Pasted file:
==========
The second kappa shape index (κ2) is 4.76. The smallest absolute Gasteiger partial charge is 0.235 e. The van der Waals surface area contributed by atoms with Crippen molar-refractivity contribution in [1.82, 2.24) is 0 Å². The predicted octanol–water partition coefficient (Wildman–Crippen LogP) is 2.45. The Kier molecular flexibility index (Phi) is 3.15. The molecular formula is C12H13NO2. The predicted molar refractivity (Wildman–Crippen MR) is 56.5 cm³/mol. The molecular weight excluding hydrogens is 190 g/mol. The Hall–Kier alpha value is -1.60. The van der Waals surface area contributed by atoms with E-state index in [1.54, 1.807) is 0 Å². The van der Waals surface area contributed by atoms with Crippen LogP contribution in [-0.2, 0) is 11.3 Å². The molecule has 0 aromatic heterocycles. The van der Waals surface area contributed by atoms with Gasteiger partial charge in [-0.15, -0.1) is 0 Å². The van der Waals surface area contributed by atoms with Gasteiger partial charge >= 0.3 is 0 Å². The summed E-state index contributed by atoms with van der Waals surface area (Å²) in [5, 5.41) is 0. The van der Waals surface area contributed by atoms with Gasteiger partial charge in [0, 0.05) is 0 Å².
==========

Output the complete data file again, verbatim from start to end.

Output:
The second kappa shape index (κ2) is 4.76. The smallest absolute Gasteiger partial charge is 0.235 e. The van der Waals surface area contributed by atoms with Crippen molar-refractivity contribution in [1.82, 2.24) is 0 Å². The predicted octanol–water partition coefficient (Wildman–Crippen LogP) is 2.45. The Kier molecular flexibility index (Phi) is 3.15. The molecular formula is C12H13NO2. The predicted molar refractivity (Wildman–Crippen MR) is 56.5 cm³/mol. The molecular weight excluding hydrogens is 190 g/mol. The Hall–Kier alpha value is -1.60. The van der Waals surface area contributed by atoms with E-state index in [1.54, 1.807) is 0 Å². The van der Waals surface area contributed by atoms with Crippen LogP contribution in [-0.2, 0) is 11.3 Å². The molecule has 0 aromatic heterocycles. The van der Waals surface area contributed by atoms with Gasteiger partial charge in [-0.15, -0.1) is 0 Å². The van der Waals surface area contributed by atoms with Gasteiger partial charge >= 0.3 is 0 Å². The summed E-state index contributed by atoms with van der Waals surface area (Å²) in [5, 5.41) is 0. The van der Waals surface area contributed by atoms with Gasteiger partial charge in [0, 0.05) is 0 Å².